Keni Okulolo ~ "Talkin' Bass Experience"
(Blogs: San Pasquale Ent.)
Need to Know Bassist
Take good care with this one people, it's a killer LP, and even if it sounds really crispy you should love it…Simply one of the best Nigerian bassist, playing with men like Victor Olaiya or even the great Fela Kuti, he's also, with Joni Hasstrupp, an original founder of Monomono, well known Nigerian band, who released two killer lps "Give the Beggar a Chance" and "Dawn of Awareness."" (xensma, at San Pasquale Ent. )
Boogie Days, Nights, Weekends
Brother Drop Dead (Boogie), Diddy Wah Boogie, Mountain Boogie, Georgia Boogie, Grandpa's Boogie, Jug Band Boogie, Spookie Boogie, Big Chief Boogie, Sugarfoot Boogie, Hadacol Boogie, Hillbilly Boogie, Boogie Man Boogie, Choo Choo Ch'boogie, The Haunted House Boogie, Tamburitza Boogie, Hi De Ho Boogie, Motor City Boogie, Byrd's Boogie, Hoe Down Boogie, Ball and Chain Boogie, Bomb Bosh Boogie, I Love You Boogie, Beatin' Out the Boogie, Tight Shoe Boogie, Boogie Woogie Baby, Bullfrog Boogie, Country Style Boogie, Steeling the Boogie, Wine-O Boogie, Help Me Lose the Boogie Woogie Blues and 113 other tracks on six discs. Go git 'em.
31st of February ~ "31st of February"
(Blog: Old Melodies… Dream's Mirror)
Wouldn't That Be March 3rd?
"Co-produced by Steve Alaimo and Mike Shapiro, 1969's "The 31st of February" has always struck me as an undiscovered gem. Performed with considerable enthusiasm, the collection was varied and energetic. [Scott] Boyer had a great voice, that occasionally reminded me of a more commercial Greg Allman, perfectly suited for the band's excursions into Byrds-styled folk-rock ("Porcelain Mirrors" and "A Different Kind of Head"), progressive ("Treason") and psyche ("A Nickel's Worth of Benny's Help"). Elsewhere, the standout tracks may have been [David] Brown's stomping "Wrong" and the trio's ghostly cover of Buffy Sainte Marie's "Co'dine." Among the few missteps; Brown's "Broken Day" was a little too sensitive singer/songwriter, while the band's cover of Jackie DeShannon's "The Greener Isle" (good taste in outside material), came off as MOR (blame Shelby Singleton's overwhelming string arrangement). Unfortunately, the set generated little in the way of sales." (Scott Blackerby, at BadCat Records)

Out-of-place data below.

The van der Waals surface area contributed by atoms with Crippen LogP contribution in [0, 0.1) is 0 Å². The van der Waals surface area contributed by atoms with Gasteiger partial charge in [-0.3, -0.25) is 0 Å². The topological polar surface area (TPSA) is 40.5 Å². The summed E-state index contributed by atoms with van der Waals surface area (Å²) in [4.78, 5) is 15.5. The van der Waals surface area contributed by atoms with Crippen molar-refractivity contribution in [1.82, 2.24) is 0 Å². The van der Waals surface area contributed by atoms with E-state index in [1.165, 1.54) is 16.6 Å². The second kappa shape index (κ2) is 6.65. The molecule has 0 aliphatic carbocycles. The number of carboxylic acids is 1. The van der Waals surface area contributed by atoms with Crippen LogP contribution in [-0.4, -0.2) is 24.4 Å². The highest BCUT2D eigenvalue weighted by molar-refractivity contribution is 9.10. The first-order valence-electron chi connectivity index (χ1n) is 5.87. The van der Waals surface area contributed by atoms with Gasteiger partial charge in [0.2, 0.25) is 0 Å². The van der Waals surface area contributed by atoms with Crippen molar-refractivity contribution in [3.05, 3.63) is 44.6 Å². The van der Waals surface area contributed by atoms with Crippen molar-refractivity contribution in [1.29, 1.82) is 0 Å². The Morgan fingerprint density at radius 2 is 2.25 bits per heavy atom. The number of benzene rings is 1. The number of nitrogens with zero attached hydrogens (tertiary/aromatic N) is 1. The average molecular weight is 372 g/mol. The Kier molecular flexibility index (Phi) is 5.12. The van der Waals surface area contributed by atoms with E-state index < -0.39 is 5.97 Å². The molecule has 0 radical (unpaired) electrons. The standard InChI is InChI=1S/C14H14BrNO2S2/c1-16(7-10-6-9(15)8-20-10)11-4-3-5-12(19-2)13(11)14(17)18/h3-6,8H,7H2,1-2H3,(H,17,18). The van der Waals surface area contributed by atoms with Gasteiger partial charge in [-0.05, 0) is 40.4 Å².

Coon-Sanders Nighthawks ~ "Radio Aces"
(Blog: Lonesome Lefty's Scratchy Attic)
"Howdja Do, Howdja Do, Howdja Do—You Big 'Ol Raddio Pooblic"
"Arranger [Joe] Sanders was among the first to spread saxophone-section voicing: he inserted a vocal into almost every selection, and every instrument was given a chance to be heard. Coon-Sanders played jazz—original and unique; their music was happy and peppy, invitational to dancers or foot-tappers. Joe's boyhood training as choir vocalist and concert pianist enabled him to provide the Nighthawks with material bordering on what may be called "concert jazz." He wrote numerous and delightful "breaks" into numbers, pyramided chord structures, punctuated his music with stops. Hymns and spirituals were often played in syncopation!" (Paul F. Karberg, from the liner notes)